SARDINIA , Mediterranean island belonging to Italy. The first authentic information regarding Jews in Sardinia is that in 19 C.E. Emperor Tiberius deported 4,000 Jewish youths to the island because a Roman Jew had defrauded a proselyte named Fulvia, wife of the senator Saturninus. Jewish inscriptions of the classical period have been found in Sardinia, in particular at San Antioco. The situation of the Jews was presumably similar to that of Jews in the other parts of the Roman Empire but deteriorated with the triumph of Christianity. In 599 a newly baptized Jew named Peter burst into the synagogue at Cagliari on Easter Sunday with a mob at his heels and deposited his baptismal robe, together with a crucifix and an image of the Virgin, in front of the Ark. When the Jews appealed to Pope Gregory i, he ordered reparation to be made. From the seventh century until 1326, when the island came under Aragonese rule, the situation of the Jews was generally good, although anti-Jewish riots occurred in Oristano and in the district of Arborea, which resulted in their expulsion from these localities. The Jewish settlement in Iglesias was prohibited temporarily after 1327.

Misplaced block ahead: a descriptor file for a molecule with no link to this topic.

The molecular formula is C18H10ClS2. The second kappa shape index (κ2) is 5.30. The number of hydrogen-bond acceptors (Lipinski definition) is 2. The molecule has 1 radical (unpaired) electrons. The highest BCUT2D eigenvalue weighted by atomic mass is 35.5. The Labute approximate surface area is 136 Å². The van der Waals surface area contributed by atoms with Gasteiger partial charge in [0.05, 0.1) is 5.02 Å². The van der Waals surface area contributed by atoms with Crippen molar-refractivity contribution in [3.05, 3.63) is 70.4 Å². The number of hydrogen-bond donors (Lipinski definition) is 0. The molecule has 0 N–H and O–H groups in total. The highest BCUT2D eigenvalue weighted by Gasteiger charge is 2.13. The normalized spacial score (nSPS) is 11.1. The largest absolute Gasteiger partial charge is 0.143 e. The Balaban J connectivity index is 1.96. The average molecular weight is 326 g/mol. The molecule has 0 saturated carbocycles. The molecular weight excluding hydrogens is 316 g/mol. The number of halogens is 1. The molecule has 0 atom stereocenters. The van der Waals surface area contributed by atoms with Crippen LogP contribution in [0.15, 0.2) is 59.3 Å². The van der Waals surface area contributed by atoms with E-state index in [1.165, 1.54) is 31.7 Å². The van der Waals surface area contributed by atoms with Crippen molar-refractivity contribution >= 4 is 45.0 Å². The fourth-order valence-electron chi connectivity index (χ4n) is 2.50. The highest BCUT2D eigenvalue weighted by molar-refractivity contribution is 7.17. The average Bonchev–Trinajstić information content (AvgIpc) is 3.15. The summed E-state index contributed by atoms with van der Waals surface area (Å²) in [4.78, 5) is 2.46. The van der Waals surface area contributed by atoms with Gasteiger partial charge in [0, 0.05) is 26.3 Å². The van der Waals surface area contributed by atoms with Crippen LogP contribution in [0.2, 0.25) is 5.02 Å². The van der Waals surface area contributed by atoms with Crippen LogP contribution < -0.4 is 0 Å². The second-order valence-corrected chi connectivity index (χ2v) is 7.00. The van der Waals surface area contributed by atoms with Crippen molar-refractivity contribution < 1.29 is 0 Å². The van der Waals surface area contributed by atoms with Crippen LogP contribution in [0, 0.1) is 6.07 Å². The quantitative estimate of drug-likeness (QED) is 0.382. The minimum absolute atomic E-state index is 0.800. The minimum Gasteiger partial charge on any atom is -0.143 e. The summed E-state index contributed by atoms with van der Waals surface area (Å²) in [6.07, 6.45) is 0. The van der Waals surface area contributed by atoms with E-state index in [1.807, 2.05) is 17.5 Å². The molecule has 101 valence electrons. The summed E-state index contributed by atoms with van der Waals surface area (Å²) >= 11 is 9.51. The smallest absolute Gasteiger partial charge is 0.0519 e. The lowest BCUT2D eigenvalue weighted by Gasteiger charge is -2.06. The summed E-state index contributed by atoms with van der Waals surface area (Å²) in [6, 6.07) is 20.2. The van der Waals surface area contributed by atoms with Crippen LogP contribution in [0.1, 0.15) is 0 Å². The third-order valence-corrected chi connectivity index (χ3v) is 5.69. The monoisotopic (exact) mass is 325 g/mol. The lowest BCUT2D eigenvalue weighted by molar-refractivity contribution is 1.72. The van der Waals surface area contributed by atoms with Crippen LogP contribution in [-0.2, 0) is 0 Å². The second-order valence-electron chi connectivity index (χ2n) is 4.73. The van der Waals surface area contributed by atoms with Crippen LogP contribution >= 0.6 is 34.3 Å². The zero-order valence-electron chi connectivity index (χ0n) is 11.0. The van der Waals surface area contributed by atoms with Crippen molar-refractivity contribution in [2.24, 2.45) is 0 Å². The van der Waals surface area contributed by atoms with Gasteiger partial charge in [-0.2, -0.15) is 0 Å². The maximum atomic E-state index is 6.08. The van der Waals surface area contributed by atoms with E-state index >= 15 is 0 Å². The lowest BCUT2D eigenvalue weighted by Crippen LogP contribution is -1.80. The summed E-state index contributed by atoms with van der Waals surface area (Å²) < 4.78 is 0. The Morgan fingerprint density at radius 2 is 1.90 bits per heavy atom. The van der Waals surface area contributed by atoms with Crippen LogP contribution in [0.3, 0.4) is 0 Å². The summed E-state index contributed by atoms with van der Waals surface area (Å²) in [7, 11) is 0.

The Jews continued to prosper during the first century of Aragonese rule and were even granted additional privileges, mainly in *Alghero; Sassari and *Cagliari also had sizable communities. Many Jews from Spain settled in Sardinia. Each community was headed by elected officers who had authority to decide in civil cases between Jews, and on minor claims between Jews and Christians. From 1430 conditions deteriorated. Except in Alghero, the Jews were obliged to wear a special *badge. They were forbidden to wear jewelry and allowed to wear only black shoes. Jews were prohibited from trading on Christian holidays and from employing Christians. No additional Jews were allowed to settle on the island. In 1485 the Jews were declared the property of the king and placed under the jurisdiction of a special royal officer. They were also forbidden to export any property or wares from the island. With the expulsion of the Jews from Spain and the Aragonese dominions in July 1492, the Jews were compelled to leave Sardinia. Many of the Sardinian exiles settled temporarily in the kingdom of Naples, others went to North Africa and to Turkey, especially Constantinople, where the surname Sardaigna is still common. Some, however, remained in Sardinia as converts to Christianity – notably the Caracassonna family, which for a while played a considerable role in Sardinian public life. A tribunal of the Inquisition was established in 1492 and remained sporadically active for some years.